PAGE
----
As you know, it is unfortunately very subjective. I'll revisit this at some point, but I like cutting it off after the six BCS, C-USA, MWC, WAC and the A-10. I feel like if you have big-time football, you are a major conference, and I don't consider the Sun Belt and MAC as 'big-time' football. As far as the A-10, Temple, UMass, St. Joseph's, GW and Xavier just don't feel like mid-major programs. And you are what your conference is. When we start pulling individual teams out of conferences, there's total chaos in terms of trying to classify things.TMM: I'm with you there. OK, so the Gonzaga question. Mid-major or not? What do you think of what they've done for the past decade with such a small budget?BT:
Gonzaga is the prime example of what I was just talking about. I still call them a mid-major. To me, it is not an insult, but to them it is. In fact, they would not talk to the 'Mid-Major' Report last year because they don't consider themselves a mid-major. You are what your conference is, and it is a mid-major conference. I keep them out of the Mid-Major Report just because they don't like it, but I still think they are a mid-major. To me, they should want the publicity.
The same goes for the Valley, which is an outstanding conference in anybody's book. But if you want to shed the mid-major label, you are going to cost yourself publicity because you'll never enjoy the interest of the majors on a national scale. My argument to these schools is the 'big fish in small pond' thing. Embrace the underdog role, even if you've sort of outgrown it. It is still a good story.TMM: Agreed, agreed. So who are your hot mid-majors to watch this season, and how many bids do you think each of the conference will get?BT:
I actually was fortunate enough to be able to pick the NCAA field for SI's magazine, and the only two mid-major at-larges I had were George Mason and Bradley, which aren't exactly under-the-radar picks. I also passed on Sienna to win the MAAC, which may look dumb in light of their Stanford win. Speaking of my picks, I'll take this opportunity to publicly state when I created my field, I had 66 teams and had to take one out. I pulled Baylor, which was sort of an under-the-radar team. They are 4-0 after winning the Paradise Jam. I know they're not a mid-major, but I had to get that out there.TMM: Speaking of teams that aren't mid-majors, we both have horrible high-major secrets... you went to Vandy, I went to Oregon. I know you cover some high-major action for SI as well (and therefore don't try to hide it), but how did an SEC upbringing prepare you to cover mid-majors?BT:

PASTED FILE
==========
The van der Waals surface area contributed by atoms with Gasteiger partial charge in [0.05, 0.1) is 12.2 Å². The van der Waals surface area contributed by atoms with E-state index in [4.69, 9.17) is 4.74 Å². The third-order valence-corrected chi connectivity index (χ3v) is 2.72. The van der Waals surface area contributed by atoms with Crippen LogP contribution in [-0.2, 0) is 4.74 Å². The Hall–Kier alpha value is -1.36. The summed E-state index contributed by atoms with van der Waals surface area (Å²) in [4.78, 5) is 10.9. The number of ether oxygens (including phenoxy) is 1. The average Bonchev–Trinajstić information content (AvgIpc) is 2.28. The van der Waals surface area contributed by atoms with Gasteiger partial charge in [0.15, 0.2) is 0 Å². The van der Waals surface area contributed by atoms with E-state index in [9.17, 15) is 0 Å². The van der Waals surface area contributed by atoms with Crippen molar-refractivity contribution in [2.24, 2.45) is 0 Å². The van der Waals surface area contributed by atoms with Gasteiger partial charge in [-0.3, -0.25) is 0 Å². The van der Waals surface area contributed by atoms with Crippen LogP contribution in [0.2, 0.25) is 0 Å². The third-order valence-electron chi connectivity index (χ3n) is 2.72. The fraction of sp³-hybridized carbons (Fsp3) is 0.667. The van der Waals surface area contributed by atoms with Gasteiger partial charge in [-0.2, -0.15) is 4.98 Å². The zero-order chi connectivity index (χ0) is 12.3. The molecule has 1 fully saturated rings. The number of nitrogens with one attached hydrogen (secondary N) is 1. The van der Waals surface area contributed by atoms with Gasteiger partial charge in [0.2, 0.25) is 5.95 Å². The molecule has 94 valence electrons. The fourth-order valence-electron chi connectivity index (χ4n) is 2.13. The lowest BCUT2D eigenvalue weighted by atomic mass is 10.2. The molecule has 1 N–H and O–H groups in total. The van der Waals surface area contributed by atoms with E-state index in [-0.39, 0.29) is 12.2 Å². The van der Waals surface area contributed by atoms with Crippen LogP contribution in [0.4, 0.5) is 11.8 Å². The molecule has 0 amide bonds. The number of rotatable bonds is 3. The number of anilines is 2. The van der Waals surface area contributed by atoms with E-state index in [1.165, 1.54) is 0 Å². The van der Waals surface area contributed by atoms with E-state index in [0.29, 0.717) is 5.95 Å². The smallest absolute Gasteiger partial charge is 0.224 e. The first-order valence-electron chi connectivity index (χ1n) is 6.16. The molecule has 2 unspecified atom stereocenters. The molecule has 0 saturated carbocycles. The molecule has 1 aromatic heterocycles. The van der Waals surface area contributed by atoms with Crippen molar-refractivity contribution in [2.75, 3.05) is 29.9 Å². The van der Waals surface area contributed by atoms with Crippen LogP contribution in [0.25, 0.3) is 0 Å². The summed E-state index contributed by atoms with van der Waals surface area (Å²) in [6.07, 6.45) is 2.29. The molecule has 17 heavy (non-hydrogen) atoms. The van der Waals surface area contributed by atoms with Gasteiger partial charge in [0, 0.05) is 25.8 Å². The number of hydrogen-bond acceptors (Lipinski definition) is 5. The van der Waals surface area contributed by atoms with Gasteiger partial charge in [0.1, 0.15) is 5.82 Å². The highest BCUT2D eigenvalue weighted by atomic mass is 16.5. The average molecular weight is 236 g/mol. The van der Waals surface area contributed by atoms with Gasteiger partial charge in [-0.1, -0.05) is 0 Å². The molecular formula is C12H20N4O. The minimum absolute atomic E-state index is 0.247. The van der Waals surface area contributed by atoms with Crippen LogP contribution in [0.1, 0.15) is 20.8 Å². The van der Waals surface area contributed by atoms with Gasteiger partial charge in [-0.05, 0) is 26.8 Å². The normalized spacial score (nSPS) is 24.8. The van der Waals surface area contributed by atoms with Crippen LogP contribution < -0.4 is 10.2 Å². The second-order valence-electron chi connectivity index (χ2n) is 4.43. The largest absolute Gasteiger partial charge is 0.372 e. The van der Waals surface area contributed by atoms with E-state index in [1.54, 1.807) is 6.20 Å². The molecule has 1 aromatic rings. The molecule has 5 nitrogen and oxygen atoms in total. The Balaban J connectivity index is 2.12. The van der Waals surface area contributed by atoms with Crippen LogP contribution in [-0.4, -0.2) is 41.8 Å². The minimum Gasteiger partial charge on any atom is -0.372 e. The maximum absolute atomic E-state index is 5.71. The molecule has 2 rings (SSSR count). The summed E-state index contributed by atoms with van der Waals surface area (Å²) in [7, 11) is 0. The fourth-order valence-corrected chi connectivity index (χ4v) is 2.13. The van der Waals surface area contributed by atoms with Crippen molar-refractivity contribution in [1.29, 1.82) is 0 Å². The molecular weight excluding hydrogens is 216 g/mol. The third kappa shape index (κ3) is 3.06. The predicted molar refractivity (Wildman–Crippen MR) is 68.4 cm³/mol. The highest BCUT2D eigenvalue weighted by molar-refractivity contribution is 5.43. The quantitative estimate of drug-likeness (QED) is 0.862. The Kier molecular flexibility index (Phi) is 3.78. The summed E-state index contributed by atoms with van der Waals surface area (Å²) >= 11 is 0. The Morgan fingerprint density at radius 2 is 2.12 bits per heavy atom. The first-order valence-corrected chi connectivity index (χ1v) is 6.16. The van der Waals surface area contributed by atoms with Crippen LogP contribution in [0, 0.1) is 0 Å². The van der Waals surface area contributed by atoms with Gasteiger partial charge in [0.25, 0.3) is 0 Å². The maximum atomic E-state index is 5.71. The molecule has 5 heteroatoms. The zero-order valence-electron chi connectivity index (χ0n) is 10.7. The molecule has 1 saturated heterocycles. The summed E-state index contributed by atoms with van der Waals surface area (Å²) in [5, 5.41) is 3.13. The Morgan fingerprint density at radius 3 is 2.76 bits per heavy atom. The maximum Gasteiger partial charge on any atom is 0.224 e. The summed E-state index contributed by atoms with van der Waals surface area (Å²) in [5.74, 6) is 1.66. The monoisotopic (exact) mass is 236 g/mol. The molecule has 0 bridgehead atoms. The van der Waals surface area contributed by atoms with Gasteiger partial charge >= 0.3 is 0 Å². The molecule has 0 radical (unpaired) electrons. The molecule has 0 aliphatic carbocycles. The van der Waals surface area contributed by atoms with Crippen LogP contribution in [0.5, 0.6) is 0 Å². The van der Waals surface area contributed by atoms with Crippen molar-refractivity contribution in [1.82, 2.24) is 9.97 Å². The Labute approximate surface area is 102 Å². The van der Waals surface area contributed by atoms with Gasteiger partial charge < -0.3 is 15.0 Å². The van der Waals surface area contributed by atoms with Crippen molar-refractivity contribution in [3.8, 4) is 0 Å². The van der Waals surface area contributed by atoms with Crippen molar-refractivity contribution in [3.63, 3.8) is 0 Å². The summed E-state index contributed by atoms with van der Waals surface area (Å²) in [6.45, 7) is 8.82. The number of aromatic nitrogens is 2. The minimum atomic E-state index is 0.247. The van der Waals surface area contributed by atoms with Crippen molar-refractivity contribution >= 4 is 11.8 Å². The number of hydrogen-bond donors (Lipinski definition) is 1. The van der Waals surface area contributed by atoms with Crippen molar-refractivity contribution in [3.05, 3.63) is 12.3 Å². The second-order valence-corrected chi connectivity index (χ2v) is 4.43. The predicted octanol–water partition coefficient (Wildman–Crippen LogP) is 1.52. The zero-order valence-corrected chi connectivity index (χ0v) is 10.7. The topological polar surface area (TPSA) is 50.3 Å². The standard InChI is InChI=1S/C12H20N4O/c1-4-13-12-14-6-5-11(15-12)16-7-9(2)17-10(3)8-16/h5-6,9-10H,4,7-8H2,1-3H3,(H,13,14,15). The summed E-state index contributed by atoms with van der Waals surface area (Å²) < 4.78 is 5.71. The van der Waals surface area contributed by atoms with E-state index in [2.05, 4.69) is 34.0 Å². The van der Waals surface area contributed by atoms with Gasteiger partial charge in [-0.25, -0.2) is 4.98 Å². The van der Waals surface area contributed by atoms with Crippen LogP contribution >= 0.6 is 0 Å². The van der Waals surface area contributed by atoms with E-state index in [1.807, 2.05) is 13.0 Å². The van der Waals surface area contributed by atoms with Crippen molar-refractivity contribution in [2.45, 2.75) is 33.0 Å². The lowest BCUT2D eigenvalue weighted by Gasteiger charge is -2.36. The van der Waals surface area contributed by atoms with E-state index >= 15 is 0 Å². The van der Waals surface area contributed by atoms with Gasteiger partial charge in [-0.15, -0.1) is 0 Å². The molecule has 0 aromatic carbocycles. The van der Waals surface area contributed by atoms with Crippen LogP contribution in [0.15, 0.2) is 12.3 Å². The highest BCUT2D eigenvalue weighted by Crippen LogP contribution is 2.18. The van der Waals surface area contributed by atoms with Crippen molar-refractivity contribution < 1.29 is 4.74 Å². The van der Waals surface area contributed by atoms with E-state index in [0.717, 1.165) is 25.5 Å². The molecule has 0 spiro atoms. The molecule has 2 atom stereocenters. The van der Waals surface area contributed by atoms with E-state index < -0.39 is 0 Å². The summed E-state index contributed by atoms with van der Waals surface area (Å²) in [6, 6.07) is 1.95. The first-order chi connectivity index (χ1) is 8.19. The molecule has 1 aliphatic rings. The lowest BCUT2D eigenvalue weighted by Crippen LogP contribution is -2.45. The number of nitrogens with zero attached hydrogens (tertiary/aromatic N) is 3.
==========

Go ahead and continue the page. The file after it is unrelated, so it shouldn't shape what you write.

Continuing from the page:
Covering the mid-majors is like covering anything else, really. I treat 'em all the same. I'm not necessarily an anti-major guy by any stretch. I like covering both.TMM: So tell me a little about your formative journalism career there at Vanderbilt, what it was like there. It's one of those high-powered J-schools I didn't have the grades for.BT: